Why is securely storing passwords so necessary?
A question I used to ask myself is: Why do I need to securely store my passwords in my database? With proper security no one should be able to read it anyways. Back then I was an amateur coder, who has never worked on any real projects, but rather only on some smaller stuff.
After starting my first software developer job I quickly realised how naive I was. A developer should always be prepared for the worst, especially when being responsible for security.
Let's say you run a database for a social media platform and a group of hackers gets into the database. It's not important how they got in there, but often there are insiders that are responsible for such attacks. Now the hackers extract all the passwords out of your database. You, being a naive coder, stored all of them in plain-text, which means that you are now responsible for the leak of thousands, if not millions of passwords.
First approach – encryption
Now from the example above, you realised your rookie mistake. You use an encryption algorithm, such as DES to secure your passwords. That may seem like a good idea, but it really is not. Even if your insider does not have the encryption and with that also the decryption key, the hackers can simply brute force it. Or they make their life even easier: one of them signs up on your social media service, which gives them the input and output, making it much easier to get the key. Asymmetric encryption isn't a good approach either, because the passwords are still decrypt-able
Second approach – digest
After that you try to simply digest the passwords.
In ruby that looks like following:
def register encrypt = password sha2_digest = Digest::SHA2.new(256).hexdigest(encrypt) @password = sha2_digest end
That is almost as useless as just storing them in plain text, because they basically are plain text. Nowadays there are huge, precomputed, tables with plain text and the digest version of those, called rainbow tables. An attacker can simply look up your hash and find the used password. Crackstation has 15GiB of strings and their "digestion"!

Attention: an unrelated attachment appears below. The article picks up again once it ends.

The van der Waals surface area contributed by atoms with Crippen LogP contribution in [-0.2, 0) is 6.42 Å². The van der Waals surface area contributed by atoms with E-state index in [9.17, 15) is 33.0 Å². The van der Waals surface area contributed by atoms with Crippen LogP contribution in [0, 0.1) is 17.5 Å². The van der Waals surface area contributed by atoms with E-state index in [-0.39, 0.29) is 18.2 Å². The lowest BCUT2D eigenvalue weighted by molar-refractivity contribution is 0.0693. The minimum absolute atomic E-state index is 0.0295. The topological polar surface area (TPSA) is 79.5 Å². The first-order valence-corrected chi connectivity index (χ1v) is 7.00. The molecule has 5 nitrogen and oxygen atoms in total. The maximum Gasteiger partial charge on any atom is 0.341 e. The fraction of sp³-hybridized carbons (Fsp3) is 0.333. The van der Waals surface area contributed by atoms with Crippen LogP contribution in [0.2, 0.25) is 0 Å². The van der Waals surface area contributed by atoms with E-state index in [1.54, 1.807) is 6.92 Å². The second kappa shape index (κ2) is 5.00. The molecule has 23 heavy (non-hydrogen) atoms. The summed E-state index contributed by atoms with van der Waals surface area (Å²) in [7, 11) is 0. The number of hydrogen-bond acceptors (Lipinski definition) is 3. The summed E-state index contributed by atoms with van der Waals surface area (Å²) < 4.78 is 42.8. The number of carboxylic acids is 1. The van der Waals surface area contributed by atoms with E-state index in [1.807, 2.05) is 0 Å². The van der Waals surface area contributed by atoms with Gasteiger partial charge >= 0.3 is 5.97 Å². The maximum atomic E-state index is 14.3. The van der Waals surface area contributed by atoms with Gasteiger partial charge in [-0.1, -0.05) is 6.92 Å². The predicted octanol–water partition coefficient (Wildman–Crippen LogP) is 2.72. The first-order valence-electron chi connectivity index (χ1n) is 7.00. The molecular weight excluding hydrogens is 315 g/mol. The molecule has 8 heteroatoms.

Third approach – salting
Then you start becoming smart. Your next approach is also adding a salt to every password. A salt is a random String of characters (preferably very long), which is thrown into the password before the digest happens. With a good salt, most rainbow tables are completely useless. Because a digest changes completely if we only change one character in the input String, we can simply store the salt as plain text in the database.
In ruby you can add a salt as follows:
def register salt = ('a'..'z').to_a.sample(8).join encrypt = password + salt sha2_digest = Digest::SHA2.new(256).hexdigest(encrypt) @salt = salt @password = sha2_digest end
You need to be careful with that approach: Making a weak salt is not as bad as no salt, but it's also not ideal. The rainbow table definitely contains password123, but he may also contain salt-password123. In our case, we set a very weak salt, so please, do not use this approach in any real software.
Fourth approach – peppering
So now we have our salting, but if the hacker gets access to the database, he can also see the plain-text salts. He can't do a lot with the salts, even in plain-text, but we want to be extra secure. We can achieve that by adding a pepper. That is another string, working very similar to a salt, but with one small, but important difference: it is not different from user to user, but rather just a hard-coded string in our code. In ruby that may look like following:
PEPPER = 'mypepper' def register salt = ('a'..'z').to_a.sample(8).join encrypt = password + salt + PEPPER sha2_digest = Digest::SHA2.new(256).hexdigest(encrypt) @salt = salt @password = sha2_digest end
Disclaimer: Once again, this pepper is not secure at all. Please use a longer and more random pepper on real software.
How a login works
Now if a user wants to login, we can't simply compare our input with our password. On one end, we added extra strings, on the other side, we used a digest, which makes it impossible to convert it back to plain text. We need to take the input, append the salt and pepper, digest it and then compare with our database entry. That may look like this:
PEPPER = 'mypepper' def login encrypt = input + @salt + PEPPER sha2_digest = Digest::SHA2.new(256).hexdigest(encrypt) @password == sha2_digest end
If the password and our digest match, we know that the user entered the correct password, without even knowing the password, which makes it very secure.
Now, if you want to see an example of how these methods are used in a real backend read part two of this blog entry on DEV.
If you want to take a look at the source code you can find it on GitHub.
This blog post was first published on DEV.